You know what I used to hear in the Navy? They would say that “NAVY” stands for “Never Again Volunteer Yourself”. Well, while that may be good advice in the military, I find that the opposite is true in civilian life.

Why I am writing about volunteering? For several years I have volunteered as a crew member in the AIDS LifeCycle ride, which travels every June from San Francisco to Los Angeles to raise funds for AIDS health services in the two cities. So volunteering is on my mind!

Many people will ask me why I choose to spend my “vacation” time lugging bags and tents on and off the trucks, waking up at 4am, sleeping on a truck bed, and being away from the comforts of home. I tell them that I am no martyr–I do this because for two reasons: it helps change the world a little bit; and it helps change me a lot. The latter reason is what I want to talk about–so please keep reading.

Why Volunteer?
Every choice we make in our lives affects who we will be in the next moment. With consistent choices, those moments add up to become a “version” of us. For instance, if a person regularly chooses to “jump the line” instead of waiting their turn, they are most likely to become someone who lacks patience. For me, I have a strong vision of who I hope to be as I get older, and so the choices I make every day either move me closer or further from that vision.

If you think about it, volunteering is just another word for the idea of “community”, where all members contribute to the well-being of all. That is how humans survived for thousands of years before the advent of agriculture set us on a course of overriding self-interest. We call it volunteering today because it is not a “part” of our general agreement to live among others–but it should be! Let’s look at the benefits–volunteering can work on many levels:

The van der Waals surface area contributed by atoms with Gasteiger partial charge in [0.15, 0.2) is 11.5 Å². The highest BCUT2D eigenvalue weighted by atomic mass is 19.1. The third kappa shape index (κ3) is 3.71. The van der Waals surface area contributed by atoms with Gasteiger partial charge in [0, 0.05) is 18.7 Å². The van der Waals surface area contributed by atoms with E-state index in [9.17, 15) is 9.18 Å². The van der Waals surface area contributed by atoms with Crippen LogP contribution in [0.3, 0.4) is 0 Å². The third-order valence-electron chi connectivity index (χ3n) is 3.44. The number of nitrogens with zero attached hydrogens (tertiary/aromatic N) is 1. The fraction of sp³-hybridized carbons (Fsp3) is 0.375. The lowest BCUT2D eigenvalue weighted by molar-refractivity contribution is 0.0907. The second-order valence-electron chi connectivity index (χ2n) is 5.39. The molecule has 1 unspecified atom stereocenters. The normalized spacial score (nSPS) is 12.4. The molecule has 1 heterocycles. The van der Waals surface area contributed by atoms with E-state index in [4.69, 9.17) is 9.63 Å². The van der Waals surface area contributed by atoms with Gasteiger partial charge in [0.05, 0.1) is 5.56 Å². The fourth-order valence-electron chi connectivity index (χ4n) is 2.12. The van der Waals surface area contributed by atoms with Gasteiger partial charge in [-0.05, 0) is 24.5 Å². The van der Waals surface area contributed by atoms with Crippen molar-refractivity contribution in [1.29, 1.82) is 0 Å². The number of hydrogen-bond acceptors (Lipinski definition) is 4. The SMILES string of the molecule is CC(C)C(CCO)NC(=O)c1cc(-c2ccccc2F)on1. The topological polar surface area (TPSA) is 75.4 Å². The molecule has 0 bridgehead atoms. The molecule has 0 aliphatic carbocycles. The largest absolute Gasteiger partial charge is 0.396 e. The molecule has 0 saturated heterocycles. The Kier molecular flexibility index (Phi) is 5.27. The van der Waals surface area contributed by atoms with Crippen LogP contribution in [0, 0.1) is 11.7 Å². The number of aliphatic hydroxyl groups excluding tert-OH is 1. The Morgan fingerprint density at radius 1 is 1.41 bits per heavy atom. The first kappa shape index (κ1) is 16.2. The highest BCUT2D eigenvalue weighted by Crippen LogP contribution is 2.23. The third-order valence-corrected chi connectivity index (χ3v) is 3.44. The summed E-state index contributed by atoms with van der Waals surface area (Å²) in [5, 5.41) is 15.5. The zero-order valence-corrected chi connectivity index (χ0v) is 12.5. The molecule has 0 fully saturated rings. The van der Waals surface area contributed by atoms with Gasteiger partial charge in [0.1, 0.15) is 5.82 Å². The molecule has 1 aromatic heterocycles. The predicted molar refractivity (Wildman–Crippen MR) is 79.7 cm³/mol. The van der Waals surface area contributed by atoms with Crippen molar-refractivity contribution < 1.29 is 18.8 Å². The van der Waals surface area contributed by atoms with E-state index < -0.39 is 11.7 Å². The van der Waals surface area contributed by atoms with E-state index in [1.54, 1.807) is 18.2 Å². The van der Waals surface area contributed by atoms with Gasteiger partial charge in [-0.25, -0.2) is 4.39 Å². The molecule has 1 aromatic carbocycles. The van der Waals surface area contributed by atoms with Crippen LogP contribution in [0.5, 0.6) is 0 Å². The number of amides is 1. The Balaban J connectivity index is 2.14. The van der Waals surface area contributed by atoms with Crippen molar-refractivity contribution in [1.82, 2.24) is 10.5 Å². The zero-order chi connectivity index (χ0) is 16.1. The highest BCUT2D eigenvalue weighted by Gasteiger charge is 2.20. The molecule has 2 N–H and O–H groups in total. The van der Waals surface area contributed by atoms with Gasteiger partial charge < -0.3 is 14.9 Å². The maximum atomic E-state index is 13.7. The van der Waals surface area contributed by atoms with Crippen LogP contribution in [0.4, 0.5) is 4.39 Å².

• If you want something, give it away: This may sound like a bumper sticker, but it really has to do with energy. Volunteering takes you out of yourself and into the world beyond your own difficulties. You will not feel so alone with your own stuff, and you may find your mood adjusted in a positive way so that you are in a mind-set to take on your challenges. Sometimes the most powerful tool against problems is a positive mind-set!
    Volunteering changes your focus: In our society, bad behavior is instantly broadcast on the internet for all to see and comment on. It can be hard to find the gold among all the rocks, but I notice that a focus on volunteering requires attention on positive resources. There is less time to pay attention to gossip and negative news. It is not about pretending that bad stuff isn’t happening, but about deciding what you are going to focus on: positive or negative action?
    It is a great way to be social: When you show up to a volunteer event, there are bound to be others there who don’t know anybody either. This is a great way to “be a part” of something without knowing many people at first. As you volunteer more, you will find yourself gravitating towards those who appeal to you, just like anywhere else, and you will find your social circle growing. Volunteering can lead to other social opportunities!

You can devote as much or as little time as you wish volunteering, and fortunately there are many worthy places to check out in Los Angeles. You may find, as I do, that the return is tenfold the investment!